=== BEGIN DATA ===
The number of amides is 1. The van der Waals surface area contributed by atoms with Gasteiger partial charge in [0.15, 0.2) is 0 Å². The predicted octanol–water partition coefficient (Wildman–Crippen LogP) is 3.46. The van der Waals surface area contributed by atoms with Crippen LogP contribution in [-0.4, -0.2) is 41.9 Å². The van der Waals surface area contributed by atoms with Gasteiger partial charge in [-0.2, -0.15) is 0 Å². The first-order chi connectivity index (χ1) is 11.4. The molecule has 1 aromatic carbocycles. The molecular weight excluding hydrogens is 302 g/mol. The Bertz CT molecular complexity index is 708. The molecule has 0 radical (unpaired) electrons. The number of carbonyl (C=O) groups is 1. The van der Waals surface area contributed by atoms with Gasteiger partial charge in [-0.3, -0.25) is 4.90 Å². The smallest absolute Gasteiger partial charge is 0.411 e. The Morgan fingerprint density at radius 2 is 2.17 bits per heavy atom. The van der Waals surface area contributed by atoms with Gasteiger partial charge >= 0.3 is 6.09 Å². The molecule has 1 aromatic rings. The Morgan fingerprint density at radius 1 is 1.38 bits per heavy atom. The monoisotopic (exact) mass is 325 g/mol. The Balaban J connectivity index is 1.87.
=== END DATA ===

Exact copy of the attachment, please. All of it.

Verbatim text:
The number of amides is 1. The van der Waals surface area contributed by atoms with Gasteiger partial charge in [0.15, 0.2) is 0 Å². The predicted octanol–water partition coefficient (Wildman–Crippen LogP) is 3.46. The van der Waals surface area contributed by atoms with Crippen LogP contribution in [-0.4, -0.2) is 41.9 Å². The van der Waals surface area contributed by atoms with Gasteiger partial charge in [-0.2, -0.15) is 0 Å². The first-order chi connectivity index (χ1) is 11.4. The molecule has 1 aromatic carbocycles. The molecular weight excluding hydrogens is 302 g/mol. The Bertz CT molecular complexity index is 708. The molecule has 0 radical (unpaired) electrons. The number of carbonyl (C=O) groups is 1. The van der Waals surface area contributed by atoms with Gasteiger partial charge in [-0.3, -0.25) is 4.90 Å². The smallest absolute Gasteiger partial charge is 0.411 e. The Morgan fingerprint density at radius 2 is 2.17 bits per heavy atom. The van der Waals surface area contributed by atoms with Gasteiger partial charge >= 0.3 is 6.09 Å². The molecule has 1 aromatic rings. The Morgan fingerprint density at radius 1 is 1.38 bits per heavy atom. The monoisotopic (exact) mass is 325 g/mol. The Balaban J connectivity index is 1.87.